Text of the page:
Throughout the afternoon and into the early evening Thirlwell holds court. I don’t think I’ve ever seen any one so feverishly alive as this pale maudit with his darting eyes, unkempt carrot-colored hair, his bitter and subtle mouth, and, above all, his expressive hands, never at rest. And his voice, with its strange accent, part Australian, part Loisada, part tuned to the key of his wit, was not less personal or significant. There was hardly a mannerism which he did not adopt, always at least half in caricature of itself. He had a whole language of pauses, in the middle of an anecdote or sentence, he would stop, a dramatic interregnum emphasizing the ridiculousness of his being the center of attention. It was almost as if he had deliberately adopted a means of filling up gaps where there were no gaps, for effect, purely to prepare what was coming. A harsh croak of laughter, came when it was needed; it was meant to engage and engage it did. All in all, a brilliant performance. Fully the equal of what I had witnessed the previous evening.

Dorit was not amused. Jim knew it and as dusk lengthened into night, he often broke off his monologue to move to the front of the house to speak with her. Then he would return and pick up where he left off. With less enthusiasm. Finally, he walked to the front of the house and began to trace the path in front of the chain link fence moving his hands and occasionally pulling at his hair.

Me? I had my own problems. My redneck friends had not only found the beer, they had discovered the bar and with that the bourbon. This was not a fortuitous development because things began to get ugly poolside. The gas tank was disengaged from the grill and two of the more potbellied intruders decided it would be fun to play a game of pitch and toss. I was praying that the tank was empty and if it wasn’t that it would explode near the pool. Better chance of containing the blast near water. Jon Spencer’s Blues Explosion was going at stun volume and small fires were being set about the property. I began to worry about my dog whom come to think of it I hadn’t seen in quite awhile. It was a noisy little bitch and the silence did not bode too well for her.

A washed-out blonde had taken to the roof with one of the good ole boys and a large plastic raft. They could easily be viewed from the ground but they didn’t seem to mind. In fact the couple appeared to draw strength from the rebel yells that would erupt whenever they changed positions. I had to admire their pressing on despite the odds. They were drunk, had fallen twice and badly skinned their knees trying to climb out the window onto the landing and the section of the roof where they had pitched the flotation device was not terribly sound. In fact, it sagged rather badly. After what seemed an eternity they finished with a thud and several moronic groans to cries of “Yeeeeeeee-Haaaaaaah!” from their compatriots. The couple acknowledged the applause by launching a fusillade of empty bottles of Zima in the general direction of the pool. The crowd acknowledged their acknowledgment by throwing whatever they could get their hands on into the water as well. Chairs, bottles, the tank, a few of the skinnier girls. There was no way to stop any of it. Certainly, Thirlwell’s band and the knot of cognoscenti around them on the terrace knew better than to try. They began to retreat to the house. It was a nice house. There were lots of things to play with inside. They’d be safe in there. I decided to join Jim on his walk. Hell, misery loves company doesn’t it?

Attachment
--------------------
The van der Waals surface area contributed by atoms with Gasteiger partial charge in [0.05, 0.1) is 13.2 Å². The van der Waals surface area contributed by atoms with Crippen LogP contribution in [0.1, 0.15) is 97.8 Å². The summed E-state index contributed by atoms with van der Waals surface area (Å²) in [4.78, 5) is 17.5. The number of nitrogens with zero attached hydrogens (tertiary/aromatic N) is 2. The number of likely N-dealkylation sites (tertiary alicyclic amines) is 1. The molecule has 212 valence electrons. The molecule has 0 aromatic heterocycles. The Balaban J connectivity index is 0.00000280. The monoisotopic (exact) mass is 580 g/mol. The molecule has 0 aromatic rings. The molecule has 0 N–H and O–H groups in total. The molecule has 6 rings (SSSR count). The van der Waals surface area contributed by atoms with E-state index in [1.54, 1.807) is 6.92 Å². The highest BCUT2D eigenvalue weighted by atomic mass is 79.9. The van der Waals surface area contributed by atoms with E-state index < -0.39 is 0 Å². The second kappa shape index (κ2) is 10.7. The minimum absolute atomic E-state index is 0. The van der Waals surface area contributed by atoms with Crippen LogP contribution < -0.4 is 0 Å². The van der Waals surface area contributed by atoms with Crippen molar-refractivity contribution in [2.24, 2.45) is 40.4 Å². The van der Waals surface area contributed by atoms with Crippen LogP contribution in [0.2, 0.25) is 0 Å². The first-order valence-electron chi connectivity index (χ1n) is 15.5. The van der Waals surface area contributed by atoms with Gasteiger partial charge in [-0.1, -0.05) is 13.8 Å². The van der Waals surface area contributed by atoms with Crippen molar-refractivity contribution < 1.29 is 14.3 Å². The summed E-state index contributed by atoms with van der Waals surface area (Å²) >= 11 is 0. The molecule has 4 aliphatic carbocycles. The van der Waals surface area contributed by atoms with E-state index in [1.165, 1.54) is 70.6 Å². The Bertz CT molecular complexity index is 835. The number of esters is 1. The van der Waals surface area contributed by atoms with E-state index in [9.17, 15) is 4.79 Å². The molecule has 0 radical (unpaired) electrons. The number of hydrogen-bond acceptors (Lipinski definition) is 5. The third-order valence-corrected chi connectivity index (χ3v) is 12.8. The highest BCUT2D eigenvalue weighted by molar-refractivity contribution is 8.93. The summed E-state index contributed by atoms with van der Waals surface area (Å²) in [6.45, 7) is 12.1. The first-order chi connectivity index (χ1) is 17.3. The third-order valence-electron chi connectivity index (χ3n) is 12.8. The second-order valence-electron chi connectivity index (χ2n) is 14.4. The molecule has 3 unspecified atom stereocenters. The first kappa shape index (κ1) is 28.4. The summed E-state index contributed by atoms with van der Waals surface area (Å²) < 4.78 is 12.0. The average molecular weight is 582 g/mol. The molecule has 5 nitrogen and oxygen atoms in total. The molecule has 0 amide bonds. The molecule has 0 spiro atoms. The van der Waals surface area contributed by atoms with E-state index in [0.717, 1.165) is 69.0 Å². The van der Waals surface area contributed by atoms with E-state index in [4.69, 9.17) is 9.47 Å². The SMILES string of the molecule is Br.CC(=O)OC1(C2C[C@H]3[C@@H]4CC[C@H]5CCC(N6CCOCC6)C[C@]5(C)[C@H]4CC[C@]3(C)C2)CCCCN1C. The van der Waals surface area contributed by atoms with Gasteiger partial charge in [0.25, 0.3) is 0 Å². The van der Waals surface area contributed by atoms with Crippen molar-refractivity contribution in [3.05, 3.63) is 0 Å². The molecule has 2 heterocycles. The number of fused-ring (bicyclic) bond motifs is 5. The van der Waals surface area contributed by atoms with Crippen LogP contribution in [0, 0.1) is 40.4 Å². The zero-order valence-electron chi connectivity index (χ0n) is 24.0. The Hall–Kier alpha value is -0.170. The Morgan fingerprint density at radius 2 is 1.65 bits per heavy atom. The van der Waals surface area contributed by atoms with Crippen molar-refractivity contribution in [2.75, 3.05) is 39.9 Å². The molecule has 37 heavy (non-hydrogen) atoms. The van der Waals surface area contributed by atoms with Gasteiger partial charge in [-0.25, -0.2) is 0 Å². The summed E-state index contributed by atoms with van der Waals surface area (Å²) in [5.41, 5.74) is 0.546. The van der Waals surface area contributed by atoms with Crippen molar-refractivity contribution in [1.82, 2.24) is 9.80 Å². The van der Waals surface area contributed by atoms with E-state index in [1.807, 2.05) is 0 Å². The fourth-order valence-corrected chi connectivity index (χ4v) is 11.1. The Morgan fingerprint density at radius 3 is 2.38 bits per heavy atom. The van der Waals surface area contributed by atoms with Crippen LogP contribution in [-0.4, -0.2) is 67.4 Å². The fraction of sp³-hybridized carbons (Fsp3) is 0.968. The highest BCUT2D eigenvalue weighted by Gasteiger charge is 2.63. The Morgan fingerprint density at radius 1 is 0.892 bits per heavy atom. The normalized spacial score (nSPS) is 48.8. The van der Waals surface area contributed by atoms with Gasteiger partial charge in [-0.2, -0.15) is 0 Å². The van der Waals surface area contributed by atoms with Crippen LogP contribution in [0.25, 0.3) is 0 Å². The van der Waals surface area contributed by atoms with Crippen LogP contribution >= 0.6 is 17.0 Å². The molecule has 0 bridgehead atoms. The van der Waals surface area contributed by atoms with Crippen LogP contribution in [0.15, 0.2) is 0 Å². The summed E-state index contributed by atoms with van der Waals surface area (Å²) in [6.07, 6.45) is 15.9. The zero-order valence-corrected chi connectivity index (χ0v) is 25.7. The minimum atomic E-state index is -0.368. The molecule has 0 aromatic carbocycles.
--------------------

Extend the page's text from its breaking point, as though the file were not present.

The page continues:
Thirlwell was pacing, head down, as I approached, he stopped, “You know Dom, ever since I was very young I can remember feeling odd. Like I didn’t belong. There was one day, that confirmed it for me, I was eight years old and out of nowhere I just started crying and couldn’t stop; I felt so alone. Even though I was the kind of kid who really enjoyed being by himself. Staying with a book instead. And it’s never really changed. I know I’ve got problems. Being an alcoholic and a manic depressive but I try to get around that by being generous. But you know, you do things for people, put money behind them and … and – – .” Here, he stopped to compose himself then continued. “They resent it. They actually resent you for trying to help. For caring. And sometimes it just gets overwhelming.” Fill your own void – I’m empty. Through with charades and empty shells. Jim paused again and looked up for a moment. Looked at me and then looked up again.

I’m thinking Thirlwell, if he had his wish, would have liked to have been that mythical bird that spends all its life on the wing. It doesn’t have any legs you see so it can never land. It sleeps on the wind. At night. It just spreads its wings and floats on the ether. Never lighting on earth till it dies. And always alone. Jim is a lonely man surrounded by friends.

We went inside. The white trash neighbors had gotten bored and had begun to troop out the front gate. I’d worry about clean up and repair tomorrow. Members of Halcion were at the computer in the dining room, Jim joined them and I went into the living room to chat with Mark and the rest of the band.

It was crowded in there. Where was my dog? The beehived misshapen thing was giving a monologue while everyone else tried to watch television. She turned to me, “Making a fruitless effort to talk to Mr. Thirlwell? What a pity he’s such a drunk! An impossible man in any case.”